Kim Stanley Robinson spoke on urgent issues for humanity
Declaring that “The world should be a public utility,” and “We have already had climate change,” science fiction writer, futurist and self-proclaimed optimist Kim Stanley Robinson spoke at the Mount Shasta library Thursday.
The winner of every major science fiction writing award, Robinson spoke on such subjects as climate shift, capitalism, overpopulation, GMOs, the future, and artificial intelligence.
A politically active environmentalist, he also read from two of his books, his short story “Muir on Shasta,” and he took questions from the audience.
Reading from “50 Degrees Below Zero,” the second book in a series on the catastrophic consequences of global warming, Robinson noted that he had described the government’s response to a flooded Washington DC as inadequate and in a slightly cynical, humorous style.
“The book was published six months before Katrina and we had some laughs,” Robinson said. “Then Katrina hit and it wasn’t funny anymore.”
On global warming, Robinson said he doesn’t need a lot of scientific data to know that it’s real.
“We have already had climate change. The glaciers are melting,” Robinson said. “Hey, I can see it.”
He also read from his latest book, “2312,” which describes a submerged Manhattan that has been turned into a Venice like city that a character in the book finds delightful.
“Three hundred years from now it won’t be remembered that it was a catastrophe,” Robinson said.
Citing famous scientists from hundreds of years ago who proclaimed that humanity would “never” do a variety of scientific accomplishments or run out of certain resources, Robinson said now that we have achieved a high level of scientific knowledge we can make predictions.
“Three hundred years ago, they could not have possibly imagined what could happen,” Robinson said. “God knows what we can come up with now. It would be rash and stupid to say we will never have a base on the moon. We might.”
He also noted that colonizing Mars, the subject of one of Robinson's award winning series, is possible, but “only if the Earth is well.”
In response to a question on GMOs, Robinson said that an extended family member had developed a new strain of rice.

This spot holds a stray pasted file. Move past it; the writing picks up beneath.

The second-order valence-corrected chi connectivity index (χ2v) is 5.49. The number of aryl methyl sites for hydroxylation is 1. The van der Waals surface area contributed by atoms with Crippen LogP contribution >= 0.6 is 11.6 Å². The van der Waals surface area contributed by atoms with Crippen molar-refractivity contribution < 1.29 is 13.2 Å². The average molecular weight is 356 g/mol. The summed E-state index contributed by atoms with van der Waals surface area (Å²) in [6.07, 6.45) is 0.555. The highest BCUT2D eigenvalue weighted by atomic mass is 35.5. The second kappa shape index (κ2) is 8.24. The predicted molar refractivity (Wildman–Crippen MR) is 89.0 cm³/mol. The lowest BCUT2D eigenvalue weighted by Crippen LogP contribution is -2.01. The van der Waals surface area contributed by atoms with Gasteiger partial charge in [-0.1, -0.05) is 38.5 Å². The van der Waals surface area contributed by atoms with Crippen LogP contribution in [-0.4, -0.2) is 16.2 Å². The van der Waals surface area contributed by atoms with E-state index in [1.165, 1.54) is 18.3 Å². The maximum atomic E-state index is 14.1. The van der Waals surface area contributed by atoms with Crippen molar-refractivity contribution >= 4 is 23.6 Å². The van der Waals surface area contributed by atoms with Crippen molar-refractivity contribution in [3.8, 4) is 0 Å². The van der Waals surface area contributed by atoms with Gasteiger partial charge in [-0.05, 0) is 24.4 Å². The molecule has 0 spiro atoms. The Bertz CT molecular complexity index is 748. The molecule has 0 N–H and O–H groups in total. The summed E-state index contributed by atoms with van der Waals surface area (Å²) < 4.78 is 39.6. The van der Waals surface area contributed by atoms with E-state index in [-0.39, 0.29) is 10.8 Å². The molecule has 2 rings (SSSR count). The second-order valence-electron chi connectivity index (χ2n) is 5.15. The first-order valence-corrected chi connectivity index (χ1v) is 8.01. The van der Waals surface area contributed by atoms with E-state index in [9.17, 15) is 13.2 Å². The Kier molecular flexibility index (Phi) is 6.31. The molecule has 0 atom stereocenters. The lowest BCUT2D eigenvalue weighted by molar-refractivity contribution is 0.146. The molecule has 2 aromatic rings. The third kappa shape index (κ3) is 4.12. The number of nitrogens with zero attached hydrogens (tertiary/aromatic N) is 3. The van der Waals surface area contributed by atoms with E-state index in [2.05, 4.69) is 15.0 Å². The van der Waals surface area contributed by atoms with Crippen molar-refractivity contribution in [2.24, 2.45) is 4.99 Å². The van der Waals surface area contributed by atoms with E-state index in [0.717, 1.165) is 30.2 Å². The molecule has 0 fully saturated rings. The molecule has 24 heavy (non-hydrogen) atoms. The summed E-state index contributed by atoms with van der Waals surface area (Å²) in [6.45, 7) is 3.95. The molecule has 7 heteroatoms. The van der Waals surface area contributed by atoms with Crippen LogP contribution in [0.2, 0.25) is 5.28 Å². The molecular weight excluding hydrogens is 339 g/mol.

“Global warming has meant the monsoons are much greater than before,” Robinson said. “The rice can survive under water for two months instead of two weeks. I think that’s good.”
Robinson acknowledged that when scientists from the companies that produce foods with GMOs say it is safe, they are greeted with suspicion.
“When you are mad at science, you are really mad at capitalism,” Robinson said. “The danger is when it becomes private for profit, like a Monsanto. The world should be a public utility. We should have public source genetic engineering.”
Another question from the audience noted that Robinson’s books often have humanity cooperating on a level that doesn’t appear to be true in our time.
“I’m more hopeful now, despite the media hoopla. The media is an inventive soap opera, not the reality on the ground,” Robinson said. “We are seeing scientific progress versus capitalism. We are making progress, but it’s contested and under the radar.”
On artificial intelligence, Robinson said science “never comes in the ways we think.”
“AI is science,” Robinson said.
On sustainability and overpopulation, Robinson noted that studies have shown where women achieve more rights they have fewer children.
“Social justice means less population,” he said.
Robinson said among the science fiction writing community he is known as an “optimist.”
“I’m thought of as a kind of Boy Scout,” Robinson said as he pointed to his head with a smile, suggesting he was a little crazy. “I figure if I write it, maybe it will come true.”
The Mount Shasta library carries several of Robinson’s books. Robinson does not have an official website, but synopses and reviews of his books can be found at www.amazon.com.